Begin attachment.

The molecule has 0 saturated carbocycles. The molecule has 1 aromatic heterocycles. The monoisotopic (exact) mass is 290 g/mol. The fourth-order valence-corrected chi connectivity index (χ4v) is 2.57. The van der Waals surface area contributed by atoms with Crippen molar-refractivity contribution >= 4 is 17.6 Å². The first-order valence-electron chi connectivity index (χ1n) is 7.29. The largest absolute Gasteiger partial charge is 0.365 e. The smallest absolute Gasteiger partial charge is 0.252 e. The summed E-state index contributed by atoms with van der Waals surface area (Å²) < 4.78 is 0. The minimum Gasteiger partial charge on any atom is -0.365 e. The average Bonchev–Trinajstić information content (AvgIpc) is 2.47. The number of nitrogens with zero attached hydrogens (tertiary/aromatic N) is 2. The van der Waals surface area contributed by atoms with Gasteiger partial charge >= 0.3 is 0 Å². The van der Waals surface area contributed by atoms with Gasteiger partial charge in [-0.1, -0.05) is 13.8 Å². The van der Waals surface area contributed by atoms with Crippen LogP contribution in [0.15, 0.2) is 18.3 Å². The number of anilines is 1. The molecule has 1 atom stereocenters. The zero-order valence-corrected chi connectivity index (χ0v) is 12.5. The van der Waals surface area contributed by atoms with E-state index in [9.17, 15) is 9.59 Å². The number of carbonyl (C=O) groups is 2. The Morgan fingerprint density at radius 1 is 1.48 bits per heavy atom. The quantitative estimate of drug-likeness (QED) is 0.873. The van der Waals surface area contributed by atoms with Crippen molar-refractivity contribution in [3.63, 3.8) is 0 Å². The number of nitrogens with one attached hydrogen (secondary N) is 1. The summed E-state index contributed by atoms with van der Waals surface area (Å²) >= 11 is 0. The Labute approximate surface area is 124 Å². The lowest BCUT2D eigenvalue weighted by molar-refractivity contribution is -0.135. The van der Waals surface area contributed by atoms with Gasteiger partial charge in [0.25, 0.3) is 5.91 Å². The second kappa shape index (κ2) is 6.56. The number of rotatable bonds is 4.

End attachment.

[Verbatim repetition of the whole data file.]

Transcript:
The molecule has 0 saturated carbocycles. The molecule has 1 aromatic heterocycles. The monoisotopic (exact) mass is 290 g/mol. The fourth-order valence-corrected chi connectivity index (χ4v) is 2.57. The van der Waals surface area contributed by atoms with Crippen molar-refractivity contribution >= 4 is 17.6 Å². The first-order valence-electron chi connectivity index (χ1n) is 7.29. The largest absolute Gasteiger partial charge is 0.365 e. The smallest absolute Gasteiger partial charge is 0.252 e. The summed E-state index contributed by atoms with van der Waals surface area (Å²) < 4.78 is 0. The minimum Gasteiger partial charge on any atom is -0.365 e. The average Bonchev–Trinajstić information content (AvgIpc) is 2.47. The number of nitrogens with zero attached hydrogens (tertiary/aromatic N) is 2. The van der Waals surface area contributed by atoms with Gasteiger partial charge >= 0.3 is 0 Å². The van der Waals surface area contributed by atoms with Gasteiger partial charge in [-0.1, -0.05) is 13.8 Å². The van der Waals surface area contributed by atoms with Crippen LogP contribution in [0.15, 0.2) is 18.3 Å². The number of anilines is 1. The molecule has 1 atom stereocenters. The zero-order valence-corrected chi connectivity index (χ0v) is 12.5. The van der Waals surface area contributed by atoms with E-state index in [9.17, 15) is 9.59 Å². The number of carbonyl (C=O) groups is 2. The Morgan fingerprint density at radius 1 is 1.48 bits per heavy atom. The quantitative estimate of drug-likeness (QED) is 0.873. The van der Waals surface area contributed by atoms with Crippen molar-refractivity contribution in [3.63, 3.8) is 0 Å². The number of nitrogens with one attached hydrogen (secondary N) is 1. The summed E-state index contributed by atoms with van der Waals surface area (Å²) >= 11 is 0. The Labute approximate surface area is 124 Å². The lowest BCUT2D eigenvalue weighted by molar-refractivity contribution is -0.135. The van der Waals surface area contributed by atoms with Gasteiger partial charge in [0.25, 0.3) is 5.91 Å². The second kappa shape index (κ2) is 6.56. The number of rotatable bonds is 4.